@ Casino Rama, Orillia
November 9, 2018
Few artists remain who are legendary in musicianship and talent; even fewer have had such an impact that they helped shape an era of popular music and continue to influence it for decades onward. Stevie Wonder is just one of those musicians and while on his current North American tour, The Stevie Wonder Song Party, Wonder brought the show and his all-star band to Ontario’s Casino Rama for two back-to-back sold out performances with his second show being nothing short of stellar.
Opening with the pulsating rhythms of “As If You Read My Mind” Wonder took his band – backed by a guitarist, bassist, four backing vocalists, a two man horn section which included trumpet and alto-sax, an additional keyboardist, and the incredible Stanley Randolph on drums – through a set that would approach the three hour mark and was brimming with hits an unparalleled level of musicianship. From the robust funk of “Higher Ground”, to the contemporary pop of ballads such as “My Cherie Amour”, the jazz of his Antônio Carlos Jobim cover of “The Girl From Ipanema” or the grooves of “I Wish”, Wonder and his band are the tightest ensemble I have ever seen. Not only was their concert incredibly dynamic as they improvised and jammed across Wonder’s vast genre blending career, but they did so with a flair that felt reminiscent and true to the music’s origins. The joy that was felt across the stage was apparent to the audience as we hung on to every note, chord, and syllable.
Wonder himself proves to still be a truly incredible musician as he jumped between a warm grand piano, two electronic keyboards, the harmonica, and a guitar-type instrument which he played like a piano. His voice remains smooth and warm with a wide range, from a rich baritone to those raspy Motown screams. His cover of John Lennon’s “Imagine” – simply the best I’ve ever heard the song – and his duet with guest vocalist Carvin Winans over “Isn’t She Lovely” was especially wonderful. His piano solos, while few and often short were just a reminder than nobody plays the keys like Wonder does. While there was never a need for a reminder, as he played through hits such as “Living For The City”, “Sir Duke”, “Master Blaster” – interwoven with Bob Marley’s “Jammin’” – and one of the greatest songs ever written, “Superstition” – which led into “Happy Birthday”, performed in celebration to his wife who he brought on stage for her birthday the next day – Wonder’s work remains timeless and as relevant and culturally important as ever.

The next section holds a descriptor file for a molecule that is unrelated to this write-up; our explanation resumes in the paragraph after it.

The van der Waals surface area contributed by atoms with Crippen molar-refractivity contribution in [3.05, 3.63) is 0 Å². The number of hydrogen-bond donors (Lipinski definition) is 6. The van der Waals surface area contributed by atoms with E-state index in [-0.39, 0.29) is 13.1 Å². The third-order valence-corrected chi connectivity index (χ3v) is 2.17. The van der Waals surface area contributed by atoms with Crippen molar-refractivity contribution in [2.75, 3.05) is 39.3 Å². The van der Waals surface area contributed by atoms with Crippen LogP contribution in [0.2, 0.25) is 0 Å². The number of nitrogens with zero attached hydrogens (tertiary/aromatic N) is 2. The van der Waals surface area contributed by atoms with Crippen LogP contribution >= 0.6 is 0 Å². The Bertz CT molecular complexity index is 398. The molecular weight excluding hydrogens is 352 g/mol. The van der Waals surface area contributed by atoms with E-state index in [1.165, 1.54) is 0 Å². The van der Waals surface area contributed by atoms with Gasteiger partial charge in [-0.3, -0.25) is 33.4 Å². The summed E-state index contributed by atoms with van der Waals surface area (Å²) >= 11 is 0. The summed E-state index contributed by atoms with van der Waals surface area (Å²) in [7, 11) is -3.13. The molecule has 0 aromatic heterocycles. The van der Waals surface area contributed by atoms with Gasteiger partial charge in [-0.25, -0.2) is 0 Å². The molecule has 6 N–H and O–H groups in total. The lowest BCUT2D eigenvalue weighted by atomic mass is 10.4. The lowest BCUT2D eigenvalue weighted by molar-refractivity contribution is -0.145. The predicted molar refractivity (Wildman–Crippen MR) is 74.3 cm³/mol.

Wonder and his music has always embodied the purest sense of musicality; perhaps it’s his lack of vision – something he joked about as he told the audience “stand up so I can see you” – that removes any sense of vanity or image, allowing it to retain a sense of purity that is almost always absent from music. This strips his compositions and performance down to the barest sense of honesty, integrity, and soul; there is no desire for the music to be anything other than for what it is: it is music for the sake of music. This was especially apparent in concert, even despite spending decades performing these hits, with Wonder surpassing all expectations of both his rich legacy – this is the artist after all who wrote Songs In The Key Of Life – and his last name. His performance and musical presence felt transcending; something I’ve only said about the likes of Prince, Chris Cornell, and Santana. Wonder remains beyond inspirational and is a true treasure, one who, after this concert, I would see again and again simply to experience music performed in the most joyful, soulful, and purest manner.